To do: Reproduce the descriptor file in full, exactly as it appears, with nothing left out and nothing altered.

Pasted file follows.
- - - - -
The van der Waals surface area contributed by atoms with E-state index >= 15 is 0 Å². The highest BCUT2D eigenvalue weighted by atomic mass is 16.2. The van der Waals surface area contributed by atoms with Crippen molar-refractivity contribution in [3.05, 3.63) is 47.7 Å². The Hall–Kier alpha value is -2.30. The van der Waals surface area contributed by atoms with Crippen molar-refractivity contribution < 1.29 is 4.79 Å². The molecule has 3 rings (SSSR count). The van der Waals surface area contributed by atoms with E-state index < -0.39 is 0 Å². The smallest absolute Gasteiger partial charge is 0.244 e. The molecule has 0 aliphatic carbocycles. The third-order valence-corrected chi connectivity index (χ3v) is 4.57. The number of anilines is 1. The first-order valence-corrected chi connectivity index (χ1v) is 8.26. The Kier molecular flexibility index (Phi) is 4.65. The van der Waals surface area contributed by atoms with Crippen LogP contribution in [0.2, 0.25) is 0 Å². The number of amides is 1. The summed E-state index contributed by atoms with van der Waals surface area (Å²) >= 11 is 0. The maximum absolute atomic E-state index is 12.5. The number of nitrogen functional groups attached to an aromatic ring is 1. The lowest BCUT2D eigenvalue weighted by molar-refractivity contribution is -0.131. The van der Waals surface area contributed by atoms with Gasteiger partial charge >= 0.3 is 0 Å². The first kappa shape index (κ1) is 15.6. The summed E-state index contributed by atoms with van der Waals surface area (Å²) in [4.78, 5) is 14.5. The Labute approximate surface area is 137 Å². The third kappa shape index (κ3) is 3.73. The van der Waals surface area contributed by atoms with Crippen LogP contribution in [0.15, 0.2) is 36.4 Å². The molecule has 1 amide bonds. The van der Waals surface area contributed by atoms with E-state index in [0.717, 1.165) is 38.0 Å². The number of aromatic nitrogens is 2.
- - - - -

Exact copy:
The van der Waals surface area contributed by atoms with E-state index >= 15 is 0 Å². The highest BCUT2D eigenvalue weighted by atomic mass is 16.2. The van der Waals surface area contributed by atoms with Crippen molar-refractivity contribution in [3.05, 3.63) is 47.7 Å². The Hall–Kier alpha value is -2.30. The van der Waals surface area contributed by atoms with Crippen molar-refractivity contribution < 1.29 is 4.79 Å². The molecule has 3 rings (SSSR count). The van der Waals surface area contributed by atoms with E-state index < -0.39 is 0 Å². The smallest absolute Gasteiger partial charge is 0.244 e. The molecule has 0 aliphatic carbocycles. The third-order valence-corrected chi connectivity index (χ3v) is 4.57. The number of anilines is 1. The first-order valence-corrected chi connectivity index (χ1v) is 8.26. The Kier molecular flexibility index (Phi) is 4.65. The van der Waals surface area contributed by atoms with Crippen LogP contribution in [0.2, 0.25) is 0 Å². The number of amides is 1. The summed E-state index contributed by atoms with van der Waals surface area (Å²) >= 11 is 0. The maximum absolute atomic E-state index is 12.5. The number of nitrogen functional groups attached to an aromatic ring is 1. The lowest BCUT2D eigenvalue weighted by molar-refractivity contribution is -0.131. The van der Waals surface area contributed by atoms with Gasteiger partial charge >= 0.3 is 0 Å². The first kappa shape index (κ1) is 15.6. The summed E-state index contributed by atoms with van der Waals surface area (Å²) in [4.78, 5) is 14.5. The Labute approximate surface area is 137 Å². The third kappa shape index (κ3) is 3.73. The van der Waals surface area contributed by atoms with Crippen LogP contribution in [0.15, 0.2) is 36.4 Å². The molecule has 1 amide bonds. The van der Waals surface area contributed by atoms with E-state index in [0.717, 1.165) is 38.0 Å². The number of aromatic nitrogens is 2.